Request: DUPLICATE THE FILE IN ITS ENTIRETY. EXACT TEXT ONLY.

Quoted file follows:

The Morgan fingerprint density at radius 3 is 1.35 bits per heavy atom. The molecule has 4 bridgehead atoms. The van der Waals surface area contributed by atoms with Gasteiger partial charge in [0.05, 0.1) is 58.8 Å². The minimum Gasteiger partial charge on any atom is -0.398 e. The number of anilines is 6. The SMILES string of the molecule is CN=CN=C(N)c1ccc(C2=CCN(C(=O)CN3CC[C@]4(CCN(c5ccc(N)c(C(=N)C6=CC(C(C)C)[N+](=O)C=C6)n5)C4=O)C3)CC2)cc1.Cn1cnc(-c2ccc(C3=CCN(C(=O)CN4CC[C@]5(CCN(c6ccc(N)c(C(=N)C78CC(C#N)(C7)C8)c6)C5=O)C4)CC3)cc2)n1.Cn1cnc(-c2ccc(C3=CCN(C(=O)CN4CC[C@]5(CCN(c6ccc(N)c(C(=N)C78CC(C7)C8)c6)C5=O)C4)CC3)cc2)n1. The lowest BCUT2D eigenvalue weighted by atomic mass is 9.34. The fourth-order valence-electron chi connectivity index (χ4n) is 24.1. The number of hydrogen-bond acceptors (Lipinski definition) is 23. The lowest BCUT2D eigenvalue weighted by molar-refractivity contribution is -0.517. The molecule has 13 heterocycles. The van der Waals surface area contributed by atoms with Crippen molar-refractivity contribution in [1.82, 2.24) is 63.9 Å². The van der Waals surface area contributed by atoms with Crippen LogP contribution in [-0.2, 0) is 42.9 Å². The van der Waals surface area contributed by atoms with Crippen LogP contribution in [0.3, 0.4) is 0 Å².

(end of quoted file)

The Morgan fingerprint density at radius 3 is 1.35 bits per heavy atom. The molecule has 4 bridgehead atoms. The van der Waals surface area contributed by atoms with Gasteiger partial charge in [0.05, 0.1) is 58.8 Å². The minimum Gasteiger partial charge on any atom is -0.398 e. The number of anilines is 6. The SMILES string of the molecule is CN=CN=C(N)c1ccc(C2=CCN(C(=O)CN3CC[C@]4(CCN(c5ccc(N)c(C(=N)C6=CC(C(C)C)[N+](=O)C=C6)n5)C4=O)C3)CC2)cc1.Cn1cnc(-c2ccc(C3=CCN(C(=O)CN4CC[C@]5(CCN(c6ccc(N)c(C(=N)C78CC(C#N)(C7)C8)c6)C5=O)C4)CC3)cc2)n1.Cn1cnc(-c2ccc(C3=CCN(C(=O)CN4CC[C@]5(CCN(c6ccc(N)c(C(=N)C78CC(C7)C8)c6)C5=O)C4)CC3)cc2)n1. The lowest BCUT2D eigenvalue weighted by atomic mass is 9.34. The fourth-order valence-electron chi connectivity index (χ4n) is 24.1. The number of hydrogen-bond acceptors (Lipinski definition) is 23. The lowest BCUT2D eigenvalue weighted by molar-refractivity contribution is -0.517. The molecule has 13 heterocycles. The van der Waals surface area contributed by atoms with Crippen molar-refractivity contribution in [1.82, 2.24) is 63.9 Å². The van der Waals surface area contributed by atoms with Crippen LogP contribution in [-0.2, 0) is 42.9 Å². The van der Waals surface area contributed by atoms with Crippen LogP contribution in [0.3, 0.4) is 0 Å².